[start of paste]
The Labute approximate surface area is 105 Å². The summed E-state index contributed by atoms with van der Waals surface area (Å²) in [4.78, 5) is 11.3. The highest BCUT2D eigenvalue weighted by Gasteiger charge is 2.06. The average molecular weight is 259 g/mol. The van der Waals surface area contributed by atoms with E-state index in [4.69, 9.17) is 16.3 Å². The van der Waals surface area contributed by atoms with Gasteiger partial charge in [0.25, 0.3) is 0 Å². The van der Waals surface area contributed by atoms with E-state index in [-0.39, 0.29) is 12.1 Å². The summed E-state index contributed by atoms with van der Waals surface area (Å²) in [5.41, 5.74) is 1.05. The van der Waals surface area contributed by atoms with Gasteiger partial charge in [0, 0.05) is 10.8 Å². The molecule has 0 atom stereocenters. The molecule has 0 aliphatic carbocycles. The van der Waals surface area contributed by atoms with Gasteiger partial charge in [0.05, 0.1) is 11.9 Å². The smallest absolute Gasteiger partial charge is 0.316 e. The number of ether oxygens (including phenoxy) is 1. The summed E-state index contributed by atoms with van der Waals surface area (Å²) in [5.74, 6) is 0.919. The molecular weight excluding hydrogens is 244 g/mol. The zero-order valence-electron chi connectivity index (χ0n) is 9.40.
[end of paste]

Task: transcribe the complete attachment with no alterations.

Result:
The Labute approximate surface area is 105 Å². The summed E-state index contributed by atoms with van der Waals surface area (Å²) in [4.78, 5) is 11.3. The highest BCUT2D eigenvalue weighted by Gasteiger charge is 2.06. The average molecular weight is 259 g/mol. The van der Waals surface area contributed by atoms with E-state index in [4.69, 9.17) is 16.3 Å². The van der Waals surface area contributed by atoms with Gasteiger partial charge in [0.25, 0.3) is 0 Å². The van der Waals surface area contributed by atoms with E-state index in [-0.39, 0.29) is 12.1 Å². The summed E-state index contributed by atoms with van der Waals surface area (Å²) in [5.41, 5.74) is 1.05. The van der Waals surface area contributed by atoms with Gasteiger partial charge in [0, 0.05) is 10.8 Å². The molecule has 0 atom stereocenters. The molecule has 0 aliphatic carbocycles. The van der Waals surface area contributed by atoms with Gasteiger partial charge in [0.05, 0.1) is 11.9 Å². The smallest absolute Gasteiger partial charge is 0.316 e. The number of ether oxygens (including phenoxy) is 1. The summed E-state index contributed by atoms with van der Waals surface area (Å²) in [5.74, 6) is 0.919. The molecular weight excluding hydrogens is 244 g/mol. The zero-order valence-electron chi connectivity index (χ0n) is 9.40.